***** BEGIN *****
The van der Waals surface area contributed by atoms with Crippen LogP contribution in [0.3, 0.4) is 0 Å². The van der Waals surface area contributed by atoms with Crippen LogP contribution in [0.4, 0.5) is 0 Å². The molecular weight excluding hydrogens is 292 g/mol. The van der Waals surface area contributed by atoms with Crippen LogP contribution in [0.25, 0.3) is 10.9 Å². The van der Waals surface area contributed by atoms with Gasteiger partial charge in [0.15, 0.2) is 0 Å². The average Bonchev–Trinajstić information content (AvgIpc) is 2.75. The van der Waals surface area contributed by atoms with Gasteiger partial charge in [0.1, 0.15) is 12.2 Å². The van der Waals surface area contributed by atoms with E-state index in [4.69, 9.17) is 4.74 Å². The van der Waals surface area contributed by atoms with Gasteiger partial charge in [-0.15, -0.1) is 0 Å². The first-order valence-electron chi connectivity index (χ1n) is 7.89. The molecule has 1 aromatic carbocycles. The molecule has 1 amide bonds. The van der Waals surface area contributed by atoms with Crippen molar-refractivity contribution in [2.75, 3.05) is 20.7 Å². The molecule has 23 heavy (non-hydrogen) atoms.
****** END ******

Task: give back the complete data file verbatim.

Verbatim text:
The van der Waals surface area contributed by atoms with Crippen LogP contribution in [0.3, 0.4) is 0 Å². The van der Waals surface area contributed by atoms with Crippen LogP contribution in [0.4, 0.5) is 0 Å². The molecular weight excluding hydrogens is 292 g/mol. The van der Waals surface area contributed by atoms with Crippen LogP contribution in [0.25, 0.3) is 10.9 Å². The van der Waals surface area contributed by atoms with Gasteiger partial charge in [0.15, 0.2) is 0 Å². The average Bonchev–Trinajstić information content (AvgIpc) is 2.75. The van der Waals surface area contributed by atoms with Gasteiger partial charge in [0.1, 0.15) is 12.2 Å². The van der Waals surface area contributed by atoms with E-state index in [4.69, 9.17) is 4.74 Å². The van der Waals surface area contributed by atoms with Gasteiger partial charge in [-0.15, -0.1) is 0 Å². The first-order valence-electron chi connectivity index (χ1n) is 7.89. The molecule has 1 aromatic carbocycles. The molecule has 1 amide bonds. The van der Waals surface area contributed by atoms with Crippen molar-refractivity contribution in [2.75, 3.05) is 20.7 Å². The molecule has 23 heavy (non-hydrogen) atoms.